If you set thread block size equal to the shared memory “cache” size you can do the double buffering without the additional shared memory buffer! Just calculate new node value in local registers and synchronize before writing the new value back to the “cache”, i.e. perform double buffering in local registers. There is really no need in warp-sized thread blocks, since we don’t have to sync after each instruction, only before reading and writing shared memory in order to avoid read-after-write/write-after-read hazards.

As for multiple blocks per single option, it will be probably advantageous for certain (big?) tree sizes, so definitely worth trying. You’ll need to benchmark it against the “thread block per option” kernel and have host-side heuristics to pick best performing kernel for every input “configuration”. In order to avoid unnecessary overhead it will be better to utilize both grid dimension instead of multiple kernel launches: option indices along the Y axis, thread blocks processing the same option along the X axis.

These are the ideas we had already implemented in the updated MonteCarlo sample from CUDA SDK 1.1.

Yes, I did try that option out. But there is a small difference. You have to SYNCTHREADS before WRITING to shared memory – warp boundaries pose a problem! It will work only if there was a single WARP. And, with a single WARP we have a performance problem anyway (192 threads r required to saturate computation within shared memory)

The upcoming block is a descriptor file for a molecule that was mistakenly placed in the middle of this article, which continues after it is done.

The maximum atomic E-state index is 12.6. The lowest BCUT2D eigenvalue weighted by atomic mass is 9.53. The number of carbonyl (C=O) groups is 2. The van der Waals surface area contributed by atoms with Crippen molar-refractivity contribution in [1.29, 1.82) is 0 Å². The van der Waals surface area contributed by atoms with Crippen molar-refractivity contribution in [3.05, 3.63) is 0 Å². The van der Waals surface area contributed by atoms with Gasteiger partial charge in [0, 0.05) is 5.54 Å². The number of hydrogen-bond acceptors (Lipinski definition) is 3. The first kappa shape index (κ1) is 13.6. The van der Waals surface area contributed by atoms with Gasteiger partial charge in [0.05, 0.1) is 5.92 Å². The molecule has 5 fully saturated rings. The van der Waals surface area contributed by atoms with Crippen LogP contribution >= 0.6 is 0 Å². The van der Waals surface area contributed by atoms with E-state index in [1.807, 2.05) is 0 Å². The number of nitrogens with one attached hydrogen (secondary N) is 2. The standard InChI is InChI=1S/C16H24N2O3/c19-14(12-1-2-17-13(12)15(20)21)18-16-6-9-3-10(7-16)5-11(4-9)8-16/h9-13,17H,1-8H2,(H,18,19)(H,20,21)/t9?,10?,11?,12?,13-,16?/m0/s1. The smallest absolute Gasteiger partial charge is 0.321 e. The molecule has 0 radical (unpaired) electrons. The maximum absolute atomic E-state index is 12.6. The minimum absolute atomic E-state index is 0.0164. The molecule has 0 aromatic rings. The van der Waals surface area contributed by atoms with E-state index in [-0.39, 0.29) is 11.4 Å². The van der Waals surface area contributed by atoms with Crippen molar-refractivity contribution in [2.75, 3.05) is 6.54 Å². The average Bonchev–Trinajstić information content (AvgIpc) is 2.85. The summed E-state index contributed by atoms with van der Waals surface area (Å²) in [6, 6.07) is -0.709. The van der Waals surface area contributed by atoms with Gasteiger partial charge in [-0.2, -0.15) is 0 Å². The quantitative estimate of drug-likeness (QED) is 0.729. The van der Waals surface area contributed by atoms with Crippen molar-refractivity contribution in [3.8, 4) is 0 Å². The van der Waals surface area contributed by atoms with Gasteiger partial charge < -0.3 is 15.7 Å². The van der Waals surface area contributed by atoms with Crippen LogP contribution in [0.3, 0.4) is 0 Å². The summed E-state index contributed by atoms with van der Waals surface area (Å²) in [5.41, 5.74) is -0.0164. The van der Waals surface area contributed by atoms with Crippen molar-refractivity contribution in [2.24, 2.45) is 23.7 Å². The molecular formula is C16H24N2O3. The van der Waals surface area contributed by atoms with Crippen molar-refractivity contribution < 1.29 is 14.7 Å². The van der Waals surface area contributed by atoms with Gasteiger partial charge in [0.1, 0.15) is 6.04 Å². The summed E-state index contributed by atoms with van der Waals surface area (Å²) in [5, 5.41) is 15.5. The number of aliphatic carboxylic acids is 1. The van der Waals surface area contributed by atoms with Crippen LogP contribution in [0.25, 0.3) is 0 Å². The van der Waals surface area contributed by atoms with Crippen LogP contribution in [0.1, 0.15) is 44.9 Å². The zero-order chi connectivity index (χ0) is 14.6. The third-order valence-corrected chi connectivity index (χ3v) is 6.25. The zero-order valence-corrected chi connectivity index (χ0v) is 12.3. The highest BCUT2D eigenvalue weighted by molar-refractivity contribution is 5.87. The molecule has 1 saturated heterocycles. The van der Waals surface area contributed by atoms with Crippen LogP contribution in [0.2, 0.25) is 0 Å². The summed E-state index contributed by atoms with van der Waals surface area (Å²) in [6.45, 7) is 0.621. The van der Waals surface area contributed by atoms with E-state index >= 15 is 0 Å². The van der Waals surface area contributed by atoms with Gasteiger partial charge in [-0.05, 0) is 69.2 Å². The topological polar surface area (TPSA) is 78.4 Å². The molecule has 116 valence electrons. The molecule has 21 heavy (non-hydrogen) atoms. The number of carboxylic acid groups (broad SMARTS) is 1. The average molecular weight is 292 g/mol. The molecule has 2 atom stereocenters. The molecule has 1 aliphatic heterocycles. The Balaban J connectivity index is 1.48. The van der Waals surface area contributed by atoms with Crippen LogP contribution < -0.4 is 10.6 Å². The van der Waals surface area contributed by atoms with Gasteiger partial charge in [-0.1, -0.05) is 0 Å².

So, I had to do two syncthreads for each reduction. This comes with a performance penalty. It was NOT worth it. Thats why I abandoned the whole single-buffer computation.

Anyway, Thanks for sharing the idea. It is indeed a good one. But just not the optimal one.

Sure, I am heading towards that idea. I am planning to implement the “paper” that I had quoted. It is an USENIX publication.

I am looking to compute binomial options for inputs with different timesteps so that it could be as generic as possible.

btw, Do you know what kindaa requirements banks have? Do they calculate fixed time step for a bunch of options? OR Do they calculate options with different time steps? And, WHat is the most commonly used time-step by banks?

And, WHat if Banking applications require instant results – For example – If the banking application submits 60,000 options to me and wants me to process sampels and send out results as soon as they are available then the entire CUDA thing goes for a task…